Friday, 13 October 2017

Origins & correpondence

1. Origins: After correspondence with george M I've updated the Origins page adding a section on the derivation of the place name of Needham and  expanding the history of High Needham. It is much better now:

Derivation of the Place Name Needham (see note 1)

Thus having concluded that the basis for the surname Needham is locational then the drivation of the name must have come from one or all of the places called 'Needham' . The OS map has three places in England with Needham in it: Needham , Derbyshire; Needham, Norfolk, and Needham Market in Suffolk.
There are at least two theories (16) on the derivation of the place name Needham;
  • "Needham" might have come from the Olde English pre 7th century elements 'ned' meaning need, with 'ham', a homestead or village; the name indicating a place that provided a poor living. A similar formation from the same period was the place called Hungerton, also meaning a poor or hungry village. See note 2
  • According to thee Needham Historical Society, “Needham” might have come from the Anglo-Saxon and means “Lower Village,”(17) with nieder being Germanic for nether or lower, and ham signifying a village or hamlet, according to the Needham Historical Society. As has been pointed out by George Moore this has some  appeal because of the common use of Nether in place-names in both Hallamshire (Nether Hallam Bierlow) and in Hartington Parish, Derbyshire (the parish of High Needham) which had upper, middle, town, and nether quarters.
I'll leave others to decide which is correct

High Needham

What of the history of Needham Grange. The first thing to say is that it is not recorded in the Doomsday book which probably means it was a farmstead and part of a larger settlement rather than a hamlet which may be an indicator of its earlier reason for its existence.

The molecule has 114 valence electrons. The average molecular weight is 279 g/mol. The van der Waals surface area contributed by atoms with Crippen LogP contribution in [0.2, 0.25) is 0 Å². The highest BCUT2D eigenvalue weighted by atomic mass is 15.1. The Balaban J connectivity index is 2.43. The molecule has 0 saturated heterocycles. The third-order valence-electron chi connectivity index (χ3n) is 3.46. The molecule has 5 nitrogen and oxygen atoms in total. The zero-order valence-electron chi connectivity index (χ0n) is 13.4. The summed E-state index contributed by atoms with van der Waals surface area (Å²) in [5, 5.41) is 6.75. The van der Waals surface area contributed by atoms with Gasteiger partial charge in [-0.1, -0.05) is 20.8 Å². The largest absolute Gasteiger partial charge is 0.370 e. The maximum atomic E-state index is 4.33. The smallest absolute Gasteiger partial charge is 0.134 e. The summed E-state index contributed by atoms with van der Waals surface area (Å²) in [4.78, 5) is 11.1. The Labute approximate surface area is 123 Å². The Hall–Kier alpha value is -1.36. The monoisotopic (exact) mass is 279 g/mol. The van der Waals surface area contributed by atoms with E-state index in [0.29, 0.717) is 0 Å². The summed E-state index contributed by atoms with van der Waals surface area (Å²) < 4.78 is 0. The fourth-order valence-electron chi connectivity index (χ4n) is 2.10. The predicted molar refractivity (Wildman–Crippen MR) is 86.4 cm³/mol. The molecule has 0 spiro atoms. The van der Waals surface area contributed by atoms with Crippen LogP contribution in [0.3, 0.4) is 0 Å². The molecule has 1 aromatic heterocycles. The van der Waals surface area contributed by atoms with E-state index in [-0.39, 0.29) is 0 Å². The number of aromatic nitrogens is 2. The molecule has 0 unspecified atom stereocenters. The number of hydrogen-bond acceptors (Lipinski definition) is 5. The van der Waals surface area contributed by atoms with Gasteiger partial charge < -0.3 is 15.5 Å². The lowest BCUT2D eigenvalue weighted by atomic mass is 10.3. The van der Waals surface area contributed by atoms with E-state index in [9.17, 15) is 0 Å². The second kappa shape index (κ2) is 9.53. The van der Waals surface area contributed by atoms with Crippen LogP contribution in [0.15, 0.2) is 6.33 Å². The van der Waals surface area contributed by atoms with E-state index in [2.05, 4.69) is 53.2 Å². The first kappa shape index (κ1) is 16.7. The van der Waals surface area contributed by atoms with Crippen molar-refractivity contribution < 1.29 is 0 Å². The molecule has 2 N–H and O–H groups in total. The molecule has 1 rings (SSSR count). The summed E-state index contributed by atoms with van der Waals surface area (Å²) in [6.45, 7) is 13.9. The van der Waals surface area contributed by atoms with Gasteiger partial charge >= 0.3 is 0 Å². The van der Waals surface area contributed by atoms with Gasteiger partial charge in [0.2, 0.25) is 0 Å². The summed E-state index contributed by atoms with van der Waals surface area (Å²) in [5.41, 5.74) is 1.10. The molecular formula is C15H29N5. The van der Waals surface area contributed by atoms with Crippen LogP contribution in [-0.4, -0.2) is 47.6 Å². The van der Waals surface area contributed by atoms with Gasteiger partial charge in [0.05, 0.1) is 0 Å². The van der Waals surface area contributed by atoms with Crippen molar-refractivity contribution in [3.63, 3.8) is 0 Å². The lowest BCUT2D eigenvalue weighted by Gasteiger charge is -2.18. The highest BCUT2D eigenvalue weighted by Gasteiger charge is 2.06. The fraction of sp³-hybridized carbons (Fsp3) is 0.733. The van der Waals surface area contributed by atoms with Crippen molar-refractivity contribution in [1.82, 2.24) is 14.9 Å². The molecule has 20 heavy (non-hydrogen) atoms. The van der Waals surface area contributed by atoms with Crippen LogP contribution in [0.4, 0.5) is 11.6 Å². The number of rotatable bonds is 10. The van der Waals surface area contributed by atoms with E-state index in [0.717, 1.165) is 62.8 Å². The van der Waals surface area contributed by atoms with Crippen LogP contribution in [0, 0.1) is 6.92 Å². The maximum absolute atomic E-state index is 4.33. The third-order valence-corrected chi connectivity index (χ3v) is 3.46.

According to Francis Needham (13) the current owner of Needham Grange, the first time the Grange's existence is recorded is in 1244 and is referred to as Nedham (14). By 1541 it is known as Nedeham Grange. Maps are a good source of names as cartographers generally name places after consulting the locals. From 1577 to 1750 three map makers refer to Nedam Grange, while one mid 18th century map calls it Needham. Others refer to it as High Nedham in 1614 (14) and by 1817 as High Needham(15). On today's maps it is referred to as both Needham Grange and High Needham on the 1:25k map and as lonely High Needham on the 1:50k map
Nothing exists of the early Grange with the present building thought of as 17th century with a 16th century courtyard and evidence of medieval structures in adjacent fields,(13)
Nearby are Cronkston Grange and Pilsbury Grange which both belonged to the Cistercian Abbey of Merevale in Warwickshire at some stage. These Granges were farmed and provided a source of income for the Abbey although I have not seen any documentation detailing the size of these properties and when owned by the abbey. Some have suggested that Needham Grange may have been a farmstead of the larger settlement of Cronkston and owned by the Abbey prior to the Needham's taking ownership (13). However, the timings for this look wrong. The Cistercian order was formed in France in 1098, and arrived in England in 1128 (18). The Abbey at Mereville itself was formed in 1148 by Richard de Ferrers, Earl of Derby (19) . Additionally, at the beginning of the second half of the 12th century Roger Fitzwilliam de Stanton marries the heiress of High Needham and adopts the name de Nedham. Burke first dates the Needham's of Needham as 1155. This would suggest that during the 12th Century High Needham could not have been owned by the abbey. If all these dates are correct then Mereville was formed in 1148 (assume Needham Grange was associated with the Abbey at its formation). Ownership would then have had to have been transferred to a third party, they would have had to have died and the daughter (the heiress of the Manor of High Needham) met and married Roger Fitzwilliam de Stanton so that Burke could refer to the Needham's of Needham by 1155. The dates appear to be too tight, but I could be wrong.  It is feasible that Needham Grange was part of one of these properties (ie Cronkston or Pilsbury Granges) before they belonged to Merevale  monastry, which would thus explain why it was not mentioned in the Doomsday book; we need to understand ownership of Cronkston, Pilsbury and Needham Granges during the 12th century.

2. Correspondence
In error on photos attached to Sir John Needham (1569-1618) I forgot to put the source of the images. This has been corrected - Base Tree

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